Impact of Homelessness on Infants Primary developmental task of infancy is to establish security & trust—parents’ task is to support the infant through responsive and consistent caregiving. 13 Homelessness works against this primary developmental task due to: 12 o unpredictable & inadequate physical environments o inability to meet basic needs o exposure to extreme temperatures o overcrowded & over stimulating living conditions o possible presence of multiple adult caregivers
Impact of Homelessness on Infants Infants may become emotionally flooded and overcome with hunger, physical discomfort, & frustration. 14 Infants may be negatively impacted by loss of mother’s emotional response & availability, leading to insecure attachment patterns. 14 Consequences can lead to high rates of emotional, physical, health, & developmental issues, & cognitive, motor & language delays. 14, 15
Impact of Homelessness on Toddlers Primary developmental task of toddlers is to develop self-regulation & identity—parents’ task is to support the toddler through scaffolding for regulation and the provision of a safe, secure environment. 13 Homelessness works against this primary developmental task due to: 16 o poorly maintained & unsafe environments o restrictions on toddler’s opportunity for free exploration o pressure on parents to manage behavioral outbursts & power struggles o feeling of parenting under a “microscope”—leads to embarrassment o absence of developmentally appropriate materials & activities o parents’ autonomy to make decisions is sometimes limited due to shelter routines
Impact of Homelessness on Toddlers Toddlers may begin to demonstrate reactions to continual stress including: 13 o feelings of insecurity o distrust o fears o loss of skills o frequent illnesses o irritability o stagnancy in developmental skills o regression in developmental skills development o delays in social, cognition, communication & motor skill development o behavioral issues o issues of sleeping & eating
Impact of Homelessness on Preschoolers Primary developmental tasks of preschoolers are to develop recognition of emotional states of others, separating from parents, and to develop social competence with peers & adults—parents’ task is to provide the preschooler with external support in understanding social situations and facilitating relationship building with peers & adults. 13, 17 Homelessness works against these primary developmental tasks due to: o inability to provide a structured & organized environment 18, 19 o inability to provide books & toys that promote development 18, 19 o parents under stress may themselves model poor interpersonal skills with others 18, 19 o unruly behavior in children as they get older may cause eviction resulting in additional stress 1
Impact of Homelessness on Preschoolers Preschoolers may begin to exhibit: 20 o difficulty with peers o intense emotional reactions o feelings of boredom o frequent illnesses o anxiety o developmental stagnancy or regression o developmental delays in cognition, communication & school readiness skills o externalizing behaviors in order to exhibit a sense of control o issues of sleeping & eating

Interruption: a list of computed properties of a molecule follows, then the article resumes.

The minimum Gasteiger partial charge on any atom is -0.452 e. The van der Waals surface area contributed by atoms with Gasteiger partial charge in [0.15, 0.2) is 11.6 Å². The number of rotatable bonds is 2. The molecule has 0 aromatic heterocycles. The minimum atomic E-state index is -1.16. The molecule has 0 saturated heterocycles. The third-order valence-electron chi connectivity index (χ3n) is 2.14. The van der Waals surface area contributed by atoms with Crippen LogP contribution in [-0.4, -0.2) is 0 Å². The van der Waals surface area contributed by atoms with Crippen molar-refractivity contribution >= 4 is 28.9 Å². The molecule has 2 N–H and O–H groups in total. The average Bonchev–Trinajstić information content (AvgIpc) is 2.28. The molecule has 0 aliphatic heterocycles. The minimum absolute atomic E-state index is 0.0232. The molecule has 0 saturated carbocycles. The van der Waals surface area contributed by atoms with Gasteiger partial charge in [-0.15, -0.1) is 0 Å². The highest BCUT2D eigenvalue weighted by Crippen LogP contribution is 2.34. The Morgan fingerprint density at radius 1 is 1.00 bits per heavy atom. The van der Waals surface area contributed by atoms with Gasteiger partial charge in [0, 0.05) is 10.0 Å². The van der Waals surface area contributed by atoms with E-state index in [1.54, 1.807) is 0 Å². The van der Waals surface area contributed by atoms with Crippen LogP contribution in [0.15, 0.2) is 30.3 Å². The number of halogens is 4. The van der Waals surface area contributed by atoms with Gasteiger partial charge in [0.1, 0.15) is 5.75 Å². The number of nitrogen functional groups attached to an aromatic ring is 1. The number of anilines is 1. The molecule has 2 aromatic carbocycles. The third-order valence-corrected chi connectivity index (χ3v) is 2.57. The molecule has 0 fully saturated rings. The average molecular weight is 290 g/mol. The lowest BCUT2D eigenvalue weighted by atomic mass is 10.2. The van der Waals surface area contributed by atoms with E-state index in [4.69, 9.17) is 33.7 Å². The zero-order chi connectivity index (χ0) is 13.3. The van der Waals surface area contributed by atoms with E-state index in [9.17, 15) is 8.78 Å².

So… what can we do???? Think about the following statement by Bruce Perry, M.D. o “There is no more effective neurobiological intervention than a safe relationship…..it changes the brain. ”
It’s all about the relationship! Think about the “parallel process”… “do unto others as you would have others do unto others” (Jeree Pawl, 1998). Parents cannot give what they haven’t received themselves … or may have lost along their journey. In order for parents to be able to offer a sense of security to their children… we must first offer it to them! Remember that “how we are”…… is often more important than what we do!!!!!!!
So.. How do we do it? We must first create opportunities for parents to feel: Safety Security Respect Trust Dignity
Examples in action…… McKinney Vento Grant Coordinator- Michelle Anderson FISH Executive Director- Deirdre Houlihan DiCara Builds strong relationships with shelter staff, early childhood providers & schools- leads to early identification and immediate connection to families Instills “family atmosphere” into all aspects of shelter life: holidays, family meals, birthday celebrations picnics, etc. Streamlined identification processes & forms- timely response & reduces chance of missing referrals Hosts baby showers –encourages attachment building Promptly meets with families one-on- one; provides concrete assistance which promotes security Promotes sense of “pride” among residents by encouraging their participation in community events Conducts developmental screenings to identify children at risk for developmental concerns Attends child events: graduations, award ceremonies, etc.- promotes self concept Conducts on-site playgroups in shelter-encourages positive child/parent interaction Invites past residents back to shelter for family dinners- maintains sense of connection & relationships Treats all with respect & dignity!